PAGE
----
The next speaker was Michael Kyriazopoulos of Bern University, Switzerland and his paper was entitled Development of medium and low density fibreboards made of milled coconut husk and bound with formaldehyde-free tannin-based adhesives.

The coconut husk was found to contain high levels of lignin and extractives, with the diffuse presence of silica particles on the fibre surface. Boards of both 800kg/m3 and 250kg/m3 were produced, both meeting relevant Japanese JIS standards. The idea was to use such boards as locally-available, affordable building materials to address the acute housing shortage in the Philippines.

The impact of blue stain-infected spruce on particleboard properties was the theme of the talk by Martin Weigl of Wood K Plus, Austria. It was found that blue stain has a significant effect on the mechanical properties of spruce-based particleboard due to altered resin penetration, hence the degree of blue stain infection needs to be assessed, with electrical conductivity of extracts (EER) being a valuable method for quality control.

An enjoyable gala dinner was held on the evening of the first day, enlivened as usual by the BioComposites’ IPPS quiz.

Day two began with Session 3: Durability and performance. The keynote speaker was Callum Hill of the Norwegian Forest and Landscape Institute, and an alumnus of Bangor University, whose subject was The environmental impact of wood compared to other building materials – the impact of European Standard EN15804. The speaker pointed out that life cycle analysis (LCA) is increasingly being used by all suppliers of building materials to endorse their products.

However, he said that LCAs are very complex to conduct and do not allow valid comparisons between different products and this has produced a tendency to grossly over-simplify the results into a single ‘impact factor’.

This has led to the introduction of environmental product declarations (EPDs) for which the LCA calculation rules are defined. Dr Hill’s work looked at EPDs, with the emphasis on wood based composites.

He concluded that one has to be cautious when making comparisons between different materials; that the only fair comparison is with a functional unit; and that timber products are always superior when the sequestered carbon is taken into account – they all have a negative carbon footprint.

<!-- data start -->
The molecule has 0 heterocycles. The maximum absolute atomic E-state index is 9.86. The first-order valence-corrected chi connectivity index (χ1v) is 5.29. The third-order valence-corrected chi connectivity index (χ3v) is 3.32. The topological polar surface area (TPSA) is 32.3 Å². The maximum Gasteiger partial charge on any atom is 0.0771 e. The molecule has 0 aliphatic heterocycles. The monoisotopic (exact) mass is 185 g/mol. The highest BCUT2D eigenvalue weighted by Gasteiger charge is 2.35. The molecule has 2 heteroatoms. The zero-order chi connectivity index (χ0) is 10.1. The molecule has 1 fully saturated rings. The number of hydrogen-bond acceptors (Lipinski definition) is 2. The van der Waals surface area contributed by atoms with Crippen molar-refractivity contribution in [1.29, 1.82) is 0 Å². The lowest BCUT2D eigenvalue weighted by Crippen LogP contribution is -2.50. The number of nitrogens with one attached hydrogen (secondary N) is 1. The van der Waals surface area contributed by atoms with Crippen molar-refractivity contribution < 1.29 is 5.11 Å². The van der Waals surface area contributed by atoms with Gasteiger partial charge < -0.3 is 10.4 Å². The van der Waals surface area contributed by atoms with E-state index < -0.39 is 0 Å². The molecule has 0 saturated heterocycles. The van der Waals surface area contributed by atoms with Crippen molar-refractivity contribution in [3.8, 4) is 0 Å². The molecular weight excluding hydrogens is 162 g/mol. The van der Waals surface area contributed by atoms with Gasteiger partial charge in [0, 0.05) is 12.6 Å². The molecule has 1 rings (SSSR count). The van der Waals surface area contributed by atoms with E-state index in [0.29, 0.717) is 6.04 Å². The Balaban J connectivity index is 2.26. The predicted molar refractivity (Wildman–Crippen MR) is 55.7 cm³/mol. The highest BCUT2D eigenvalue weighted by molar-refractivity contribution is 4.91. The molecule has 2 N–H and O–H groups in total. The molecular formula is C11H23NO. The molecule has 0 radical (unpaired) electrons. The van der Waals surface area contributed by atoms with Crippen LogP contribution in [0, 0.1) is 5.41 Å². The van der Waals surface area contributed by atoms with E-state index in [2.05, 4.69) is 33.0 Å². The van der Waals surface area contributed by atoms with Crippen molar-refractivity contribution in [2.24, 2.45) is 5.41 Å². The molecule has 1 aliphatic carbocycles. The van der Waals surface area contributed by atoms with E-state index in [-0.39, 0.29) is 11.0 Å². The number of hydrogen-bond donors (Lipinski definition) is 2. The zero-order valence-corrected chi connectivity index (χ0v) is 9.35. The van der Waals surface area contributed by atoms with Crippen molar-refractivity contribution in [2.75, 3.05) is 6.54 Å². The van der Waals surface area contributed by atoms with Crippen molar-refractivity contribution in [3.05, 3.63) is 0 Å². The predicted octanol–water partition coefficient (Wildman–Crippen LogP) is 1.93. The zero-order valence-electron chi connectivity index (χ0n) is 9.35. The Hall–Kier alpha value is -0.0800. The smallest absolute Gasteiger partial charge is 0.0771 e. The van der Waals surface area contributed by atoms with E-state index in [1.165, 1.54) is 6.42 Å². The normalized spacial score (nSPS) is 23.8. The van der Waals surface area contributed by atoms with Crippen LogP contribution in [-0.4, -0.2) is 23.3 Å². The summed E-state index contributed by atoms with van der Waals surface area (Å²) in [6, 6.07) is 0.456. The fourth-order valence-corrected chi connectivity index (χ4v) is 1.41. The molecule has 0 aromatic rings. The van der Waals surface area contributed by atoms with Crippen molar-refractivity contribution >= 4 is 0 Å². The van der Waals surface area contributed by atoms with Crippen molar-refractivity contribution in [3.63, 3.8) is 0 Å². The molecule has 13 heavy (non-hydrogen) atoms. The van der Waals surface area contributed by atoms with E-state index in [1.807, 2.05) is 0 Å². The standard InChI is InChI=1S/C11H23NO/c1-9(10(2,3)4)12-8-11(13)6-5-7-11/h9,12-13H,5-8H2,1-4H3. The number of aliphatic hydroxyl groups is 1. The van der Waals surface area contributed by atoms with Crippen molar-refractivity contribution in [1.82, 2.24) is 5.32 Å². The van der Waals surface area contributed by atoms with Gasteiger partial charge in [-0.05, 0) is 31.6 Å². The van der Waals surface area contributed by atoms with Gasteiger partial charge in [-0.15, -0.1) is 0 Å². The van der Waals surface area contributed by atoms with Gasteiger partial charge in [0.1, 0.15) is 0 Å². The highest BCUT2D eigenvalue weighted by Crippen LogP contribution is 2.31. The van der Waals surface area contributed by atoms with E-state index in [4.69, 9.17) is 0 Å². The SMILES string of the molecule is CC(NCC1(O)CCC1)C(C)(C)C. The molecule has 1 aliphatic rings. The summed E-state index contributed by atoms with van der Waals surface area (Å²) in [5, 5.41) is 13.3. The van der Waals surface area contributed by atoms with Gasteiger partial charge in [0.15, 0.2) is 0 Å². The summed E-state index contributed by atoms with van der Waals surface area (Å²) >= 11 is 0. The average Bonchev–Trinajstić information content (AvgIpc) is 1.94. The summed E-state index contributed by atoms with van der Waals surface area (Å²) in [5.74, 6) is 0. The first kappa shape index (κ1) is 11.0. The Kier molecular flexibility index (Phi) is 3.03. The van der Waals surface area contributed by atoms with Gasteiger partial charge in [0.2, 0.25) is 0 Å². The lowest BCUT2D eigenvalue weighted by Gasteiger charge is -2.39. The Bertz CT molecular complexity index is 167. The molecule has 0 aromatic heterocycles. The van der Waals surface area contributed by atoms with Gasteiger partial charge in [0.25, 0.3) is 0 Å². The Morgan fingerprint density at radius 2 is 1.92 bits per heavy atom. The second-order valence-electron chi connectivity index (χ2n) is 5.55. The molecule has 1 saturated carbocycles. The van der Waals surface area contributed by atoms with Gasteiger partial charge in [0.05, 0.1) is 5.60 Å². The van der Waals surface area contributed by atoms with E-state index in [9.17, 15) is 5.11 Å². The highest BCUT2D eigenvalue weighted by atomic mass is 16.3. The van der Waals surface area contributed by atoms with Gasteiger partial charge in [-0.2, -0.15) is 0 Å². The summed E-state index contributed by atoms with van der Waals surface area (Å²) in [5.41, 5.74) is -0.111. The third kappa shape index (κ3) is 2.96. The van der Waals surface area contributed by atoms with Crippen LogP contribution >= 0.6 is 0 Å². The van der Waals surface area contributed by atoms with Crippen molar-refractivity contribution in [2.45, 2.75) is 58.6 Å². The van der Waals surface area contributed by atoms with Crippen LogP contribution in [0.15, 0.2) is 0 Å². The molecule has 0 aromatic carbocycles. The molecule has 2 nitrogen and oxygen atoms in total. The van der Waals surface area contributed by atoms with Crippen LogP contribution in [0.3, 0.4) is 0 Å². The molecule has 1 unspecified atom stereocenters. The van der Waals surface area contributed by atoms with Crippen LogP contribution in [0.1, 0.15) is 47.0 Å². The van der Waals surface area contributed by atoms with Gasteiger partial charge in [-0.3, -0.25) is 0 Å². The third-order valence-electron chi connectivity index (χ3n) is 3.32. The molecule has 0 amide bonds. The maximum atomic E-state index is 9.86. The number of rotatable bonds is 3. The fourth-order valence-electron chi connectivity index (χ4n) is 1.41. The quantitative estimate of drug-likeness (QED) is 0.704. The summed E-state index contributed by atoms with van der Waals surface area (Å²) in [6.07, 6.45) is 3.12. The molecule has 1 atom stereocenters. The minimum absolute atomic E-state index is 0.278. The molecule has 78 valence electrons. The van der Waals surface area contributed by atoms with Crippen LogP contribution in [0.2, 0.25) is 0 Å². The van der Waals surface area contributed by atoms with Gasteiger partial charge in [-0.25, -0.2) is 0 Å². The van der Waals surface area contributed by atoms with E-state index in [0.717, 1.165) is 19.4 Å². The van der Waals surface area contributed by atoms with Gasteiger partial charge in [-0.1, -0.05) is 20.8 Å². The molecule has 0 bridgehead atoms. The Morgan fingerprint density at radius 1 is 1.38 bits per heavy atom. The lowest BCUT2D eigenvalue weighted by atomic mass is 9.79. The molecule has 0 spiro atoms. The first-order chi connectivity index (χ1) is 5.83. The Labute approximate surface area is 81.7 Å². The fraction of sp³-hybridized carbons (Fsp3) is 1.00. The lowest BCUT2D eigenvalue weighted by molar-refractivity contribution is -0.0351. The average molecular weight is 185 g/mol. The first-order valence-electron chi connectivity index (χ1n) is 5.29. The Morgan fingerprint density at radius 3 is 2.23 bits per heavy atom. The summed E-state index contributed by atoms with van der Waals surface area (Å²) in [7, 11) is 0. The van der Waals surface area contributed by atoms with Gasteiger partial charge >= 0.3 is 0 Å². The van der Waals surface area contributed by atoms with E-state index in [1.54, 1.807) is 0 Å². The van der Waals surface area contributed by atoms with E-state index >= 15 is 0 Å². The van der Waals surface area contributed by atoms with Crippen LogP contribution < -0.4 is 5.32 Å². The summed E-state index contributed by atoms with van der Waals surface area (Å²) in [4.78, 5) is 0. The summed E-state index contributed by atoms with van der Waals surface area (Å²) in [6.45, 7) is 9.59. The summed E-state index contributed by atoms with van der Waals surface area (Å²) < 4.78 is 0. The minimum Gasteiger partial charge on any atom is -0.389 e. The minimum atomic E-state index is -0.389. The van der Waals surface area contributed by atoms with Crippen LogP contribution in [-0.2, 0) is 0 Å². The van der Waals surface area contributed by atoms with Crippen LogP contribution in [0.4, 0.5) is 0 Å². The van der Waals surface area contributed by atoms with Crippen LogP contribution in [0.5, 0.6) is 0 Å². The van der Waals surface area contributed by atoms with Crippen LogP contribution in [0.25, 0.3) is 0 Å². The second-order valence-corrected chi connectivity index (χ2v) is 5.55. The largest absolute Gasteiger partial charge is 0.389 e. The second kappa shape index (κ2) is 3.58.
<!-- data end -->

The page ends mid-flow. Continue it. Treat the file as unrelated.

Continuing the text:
However, Dr Hill did caution against denigrating concrete out of hand, saying that the material is not bad in itself, but the problem is that it is used in large quantities. Not so steel, which he described as just "bad".

Fresh from his success in winning the Harry Earl Memorial Award, presented for the first time at the annual dinner, Wenchang He was the next speaker to take the stand. The award was set up in memory of Dr Harry Earl, who made a lifetime’s contribution to the panel industry and who sadly passed away in October 2013 at the age of 62. It provides a £500 bursary to support travel and training requests from students and early-career people in the panel industry and is sponsored by CRC and by Kronospan UK.

Returning to Wenchang He’s presentation, his title was: Reducing the thickness swelling of wood composites by creating a 3-D adhesive network. The hypothesis was that panels have good X and Y (longitudinal and transverse) connections in the adhesive, but poor connections in the ‘Z’ (thickness) direction. This leads to a tendency for thickness swelling.

Veneer samples were used in the experiments, with micro-holes drilled through their thickness to encourage Z cross-linking.

The researchers found that good cross-linking in the Z direction did indeed generally reduce thickness swelling, with differences between veneer species. Wenchang He suggested that spiked rollers incorporated into a plywood veneer line could be used to perforate the veneers and he is working on a similar system for OSB strands/flakes.

Staying with plywood, Juris Grinins of the Latvian State Institute of wood Chemistry, looked at Thermo-hydro treated birch plywood with improved surface properties.